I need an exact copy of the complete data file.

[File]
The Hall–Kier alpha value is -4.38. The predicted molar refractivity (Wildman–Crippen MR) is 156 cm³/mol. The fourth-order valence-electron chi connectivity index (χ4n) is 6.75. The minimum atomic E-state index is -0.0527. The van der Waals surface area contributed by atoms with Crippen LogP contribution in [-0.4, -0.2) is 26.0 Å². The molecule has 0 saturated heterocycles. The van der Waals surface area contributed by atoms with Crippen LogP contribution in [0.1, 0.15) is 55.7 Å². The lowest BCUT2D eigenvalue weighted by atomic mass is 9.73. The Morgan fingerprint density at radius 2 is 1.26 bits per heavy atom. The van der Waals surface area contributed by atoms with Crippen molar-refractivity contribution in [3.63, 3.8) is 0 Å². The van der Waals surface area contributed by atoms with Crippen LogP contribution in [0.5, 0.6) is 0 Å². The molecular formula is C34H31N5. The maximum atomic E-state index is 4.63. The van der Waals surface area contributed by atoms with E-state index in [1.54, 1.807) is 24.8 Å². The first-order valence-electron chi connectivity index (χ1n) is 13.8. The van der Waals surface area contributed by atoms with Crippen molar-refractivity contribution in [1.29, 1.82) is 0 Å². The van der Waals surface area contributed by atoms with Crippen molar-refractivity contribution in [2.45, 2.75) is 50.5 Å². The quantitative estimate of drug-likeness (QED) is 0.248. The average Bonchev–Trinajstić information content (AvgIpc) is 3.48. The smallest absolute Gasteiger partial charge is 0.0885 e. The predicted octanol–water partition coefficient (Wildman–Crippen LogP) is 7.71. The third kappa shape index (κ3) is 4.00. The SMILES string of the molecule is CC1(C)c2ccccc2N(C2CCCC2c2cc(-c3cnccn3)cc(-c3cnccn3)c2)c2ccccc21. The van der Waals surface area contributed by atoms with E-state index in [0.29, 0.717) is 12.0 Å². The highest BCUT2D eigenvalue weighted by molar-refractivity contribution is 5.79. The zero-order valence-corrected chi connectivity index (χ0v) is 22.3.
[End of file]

The Hall–Kier alpha value is -4.38. The predicted molar refractivity (Wildman–Crippen MR) is 156 cm³/mol. The fourth-order valence-electron chi connectivity index (χ4n) is 6.75. The minimum atomic E-state index is -0.0527. The van der Waals surface area contributed by atoms with Crippen LogP contribution in [-0.4, -0.2) is 26.0 Å². The molecule has 0 saturated heterocycles. The van der Waals surface area contributed by atoms with Crippen LogP contribution in [0.1, 0.15) is 55.7 Å². The lowest BCUT2D eigenvalue weighted by atomic mass is 9.73. The Morgan fingerprint density at radius 2 is 1.26 bits per heavy atom. The van der Waals surface area contributed by atoms with Crippen molar-refractivity contribution in [3.63, 3.8) is 0 Å². The van der Waals surface area contributed by atoms with Crippen LogP contribution in [0.5, 0.6) is 0 Å². The molecular formula is C34H31N5. The maximum atomic E-state index is 4.63. The van der Waals surface area contributed by atoms with E-state index in [1.54, 1.807) is 24.8 Å². The first-order valence-electron chi connectivity index (χ1n) is 13.8. The van der Waals surface area contributed by atoms with Crippen molar-refractivity contribution in [1.29, 1.82) is 0 Å². The van der Waals surface area contributed by atoms with Crippen molar-refractivity contribution in [2.45, 2.75) is 50.5 Å². The quantitative estimate of drug-likeness (QED) is 0.248. The average Bonchev–Trinajstić information content (AvgIpc) is 3.48. The smallest absolute Gasteiger partial charge is 0.0885 e. The predicted octanol–water partition coefficient (Wildman–Crippen LogP) is 7.71. The third kappa shape index (κ3) is 4.00. The SMILES string of the molecule is CC1(C)c2ccccc2N(C2CCCC2c2cc(-c3cnccn3)cc(-c3cnccn3)c2)c2ccccc21. The van der Waals surface area contributed by atoms with E-state index in [0.29, 0.717) is 12.0 Å². The highest BCUT2D eigenvalue weighted by molar-refractivity contribution is 5.79. The zero-order valence-corrected chi connectivity index (χ0v) is 22.3.